BY BRYAN CORLISS
You’re a sophisticated adventure traveler. You’ve kayaked the Gorge du Verdon in France, pondered Man’s insignificance near Aboriginal sacred sites in Australia’s King’s Canyon and you explored Mexico’s Copper Canyon long before it was trendy. But have you ever explored the Hudson Canyon? Unless your name is Arthur Curry and you’re secretly Aquaman, the answer, sadly, is no – but an Everett company is about to change that. OceanGate operates a fleet of three deep-sea submersibles. The most-modern of them is the five-passenger Titan, which was built using carbon fiber hulls – not unlike the fuselages of 787s assembled by Boeing in Everett. Much of the company’s work is scientific: OceanGate’s subs have conducted surveys of marine life in Puget Sound, off the coast of San Francisco and in the Bahamas. They’re also available to do surveys of potential underwater mining and drilling sites. The United States controls the rights over economic resources on the seafloor 200 nautical miles off its shores, a huge expanse that could be filled with diamonds or rare minerals or previously unknown species, notes OceanGate CEO Stockton Rush.
Half of the United States is under water, and we haven’t mapped it,” he told Smithsonian Magazine. “We don’t know what resources are out there.
But OceanGate also offers amateur enthusiasts a chance (for a fee) to explore the ocean floor. The company this year is conducting weekly dives into Possession Sound, where the Snohomish River empties into Puget Sound. In August, the company plans a limited number of dives into the Hudson Canyon, a gorge a mile deep that was carved into the continental shelf east of New York City by the Hudson River during the Ice Age, when sea levels were 400 feet lower than today. Much about the canyon is unknown.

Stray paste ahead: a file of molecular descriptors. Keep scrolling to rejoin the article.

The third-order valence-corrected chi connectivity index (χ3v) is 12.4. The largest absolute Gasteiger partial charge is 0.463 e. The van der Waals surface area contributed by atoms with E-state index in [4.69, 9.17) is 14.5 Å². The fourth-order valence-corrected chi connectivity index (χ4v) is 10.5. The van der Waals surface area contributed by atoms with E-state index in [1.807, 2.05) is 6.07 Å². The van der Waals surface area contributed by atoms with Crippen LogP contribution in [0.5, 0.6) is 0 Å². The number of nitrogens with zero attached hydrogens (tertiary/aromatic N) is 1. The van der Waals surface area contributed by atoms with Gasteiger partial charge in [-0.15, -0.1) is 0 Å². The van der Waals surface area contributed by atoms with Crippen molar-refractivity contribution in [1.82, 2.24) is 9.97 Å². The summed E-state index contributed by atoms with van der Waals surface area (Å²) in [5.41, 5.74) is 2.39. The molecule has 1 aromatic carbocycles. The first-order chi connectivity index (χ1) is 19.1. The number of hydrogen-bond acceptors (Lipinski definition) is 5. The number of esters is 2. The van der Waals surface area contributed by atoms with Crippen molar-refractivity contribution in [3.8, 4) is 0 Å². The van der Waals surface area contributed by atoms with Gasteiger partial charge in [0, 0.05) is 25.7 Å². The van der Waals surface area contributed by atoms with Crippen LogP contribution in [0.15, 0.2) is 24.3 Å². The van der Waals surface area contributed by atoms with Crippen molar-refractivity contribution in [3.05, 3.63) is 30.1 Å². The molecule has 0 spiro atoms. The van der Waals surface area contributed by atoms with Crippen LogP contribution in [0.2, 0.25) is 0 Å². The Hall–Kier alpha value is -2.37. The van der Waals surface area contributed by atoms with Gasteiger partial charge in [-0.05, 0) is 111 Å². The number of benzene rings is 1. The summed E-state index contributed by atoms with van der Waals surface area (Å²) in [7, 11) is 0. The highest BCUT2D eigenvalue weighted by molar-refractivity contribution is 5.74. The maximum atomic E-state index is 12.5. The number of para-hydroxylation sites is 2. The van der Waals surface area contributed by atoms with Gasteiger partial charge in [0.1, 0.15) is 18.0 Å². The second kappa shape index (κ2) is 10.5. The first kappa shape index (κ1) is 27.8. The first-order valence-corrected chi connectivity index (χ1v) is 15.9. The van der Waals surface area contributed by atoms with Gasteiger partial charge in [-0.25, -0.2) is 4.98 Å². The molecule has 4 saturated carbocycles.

You may be the first to observe and document a 40,000-year-old deep-sea coral, a new species, a long-lost shipwreck, or you may catch a glimpse of deep-diving whales or sharks, the company teases on its website.
The cost is $75,000 for a team of three tourists, who will be dubbed “mission specialists” and assigned to collect data during the dives, accompanied by a pilot and a research expert. The Hudson Canyon dives are a warm-up for the planned exploration of the wreck of the Titanic, 12,000 feet down at the bottom of the Atlantic near Newfoundland, next year. Getting to the Titanic has not been easy – in 2018, planned trips were canceled after a dockside lightning strike fried the Titan’s electronics; last year’s dives hit a snag with Canadian government permitting; and recently sensors detected wear in the sub’s hull, which caused this year’s planned dives to be scrubbed.
But OceanGate has proven that Titan’s design is sound – it’s already been down more than 12,000 feet. Armed with an additional $18 million in funding from investors, the company is working to build three more subs to make the trips in the summer of 2021. Along the way, OceanGate has benefited from a close relationship with Washington State University’s Everett branch campus, which has trained four of the company’s five electrical engineers, including team lead Mark Walsh. “We are on the precipice of making history,” Walsh told WSU-Everett’s online newsletter. “It is an awesome feeling.”